Tuesday, 22 November 2011

Buster’s Speech Assessment

Well, today was Busters assessment by the Speech Pathologist, to decide on his treatment plan and the way forward. I guess I’d have to say the results of the assessment were mostly good. However, it doesn’t really make me feel happy, In fact I think I need to go and have lots some chocolate!

I suppose it comes as no surprise that Buster has been categorised as having a severe speech dysfunction. Dispraxia (childhood apraxia of speech) is suspected but more tests will be required to determined this for sure, (actually I don’t really care what name they call it, I just want them to help him!). Also, not surprisingly (to me anyway), there was no sign of intellectual or cognitive delay, nor was there any evidence of Autism. Actually, I have been stopped several times by complete well meaning strangers and been asked If Buster had autism. This really annoys me, not because I’m worried that they think he has autism, it’s just none of their business!

The speech pathologist and her assistant were wonderful with Buster. They made him feel at ease, they didn’t pressure him or make him feel stupid or inadequate. Buster himself was amazing! He concentrated completely for 45 minutes. He had the speechies wound around his little finger with theatrical displays and pantomimes to illustrate the difficult (for him) words they were trying to get him to say. If it were possible for me to love Buster more than I did before, than I would love him even more after that session, I was so proud of him.

They recommend I get a referral to a ENT specialist just to rule out any structural abnormalities. They will also call Busters teachers at his pre-preschool and explain to them his speech difficulties. I hope this will help the teachers understand the reasons behind his behavior a little better.  The best part though, was that near the end of the session the speechies were able to get him to say words and sounds that he has never said before. The speechies have said this is a very promising development as it means that speech therapy should be able to work well for Buster.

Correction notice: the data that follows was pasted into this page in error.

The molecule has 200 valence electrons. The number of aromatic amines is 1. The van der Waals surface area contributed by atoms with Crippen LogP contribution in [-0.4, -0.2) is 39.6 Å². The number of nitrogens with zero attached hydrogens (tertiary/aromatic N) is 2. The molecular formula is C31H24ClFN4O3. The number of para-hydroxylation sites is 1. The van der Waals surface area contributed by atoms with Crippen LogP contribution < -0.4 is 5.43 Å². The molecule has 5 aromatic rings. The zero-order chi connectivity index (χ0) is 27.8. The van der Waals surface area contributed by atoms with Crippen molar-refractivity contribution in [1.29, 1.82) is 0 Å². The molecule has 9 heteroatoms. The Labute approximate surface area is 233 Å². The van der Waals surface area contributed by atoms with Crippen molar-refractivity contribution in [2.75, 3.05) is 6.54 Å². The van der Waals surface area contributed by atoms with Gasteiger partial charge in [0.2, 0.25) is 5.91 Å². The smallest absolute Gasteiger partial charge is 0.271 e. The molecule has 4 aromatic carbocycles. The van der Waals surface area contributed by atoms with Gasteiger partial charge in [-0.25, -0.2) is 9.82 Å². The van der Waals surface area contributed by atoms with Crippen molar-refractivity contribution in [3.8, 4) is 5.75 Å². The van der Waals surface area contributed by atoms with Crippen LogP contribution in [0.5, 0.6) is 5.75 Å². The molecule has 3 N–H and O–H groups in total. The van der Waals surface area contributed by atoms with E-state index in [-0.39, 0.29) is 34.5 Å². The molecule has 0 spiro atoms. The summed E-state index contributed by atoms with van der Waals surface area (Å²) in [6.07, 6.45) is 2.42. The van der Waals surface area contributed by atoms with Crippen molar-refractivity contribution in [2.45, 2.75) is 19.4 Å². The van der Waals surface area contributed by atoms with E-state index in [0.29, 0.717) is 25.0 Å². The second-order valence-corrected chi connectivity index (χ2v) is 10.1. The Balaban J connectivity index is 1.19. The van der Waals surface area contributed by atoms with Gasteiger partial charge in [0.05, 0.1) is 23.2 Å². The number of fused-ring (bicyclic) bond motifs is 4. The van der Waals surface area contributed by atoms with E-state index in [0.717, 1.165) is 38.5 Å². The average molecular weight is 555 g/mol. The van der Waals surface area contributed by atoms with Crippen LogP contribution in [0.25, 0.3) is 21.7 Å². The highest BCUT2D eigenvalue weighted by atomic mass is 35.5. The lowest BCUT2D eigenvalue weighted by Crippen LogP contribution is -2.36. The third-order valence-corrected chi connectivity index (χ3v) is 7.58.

Although I already knew, it was not easy to be told that your child has a serious speech problem. It seems that both he and my daughter Flash (you can read her dispraxia story here) need to be taught the elements of speech that come naturally to most children. I guess it could have been worse. I distinctly remember being told that flash may never speak fluently. So I guess today’s assessment was an improvement upon that.

Buster has a follow-up appointment for more testing on December 15. I am feeling impatient that they just can’t start giving him speech therapy NOW, especially after we have waited such a long time for him to be assessed. However I am trying to focus on the positives. I am really hoping that this is the first step in the journey of learning correct speech. I just so very dearly want for him to be understood and have all that frustration taken from him….my beautiful little boy….

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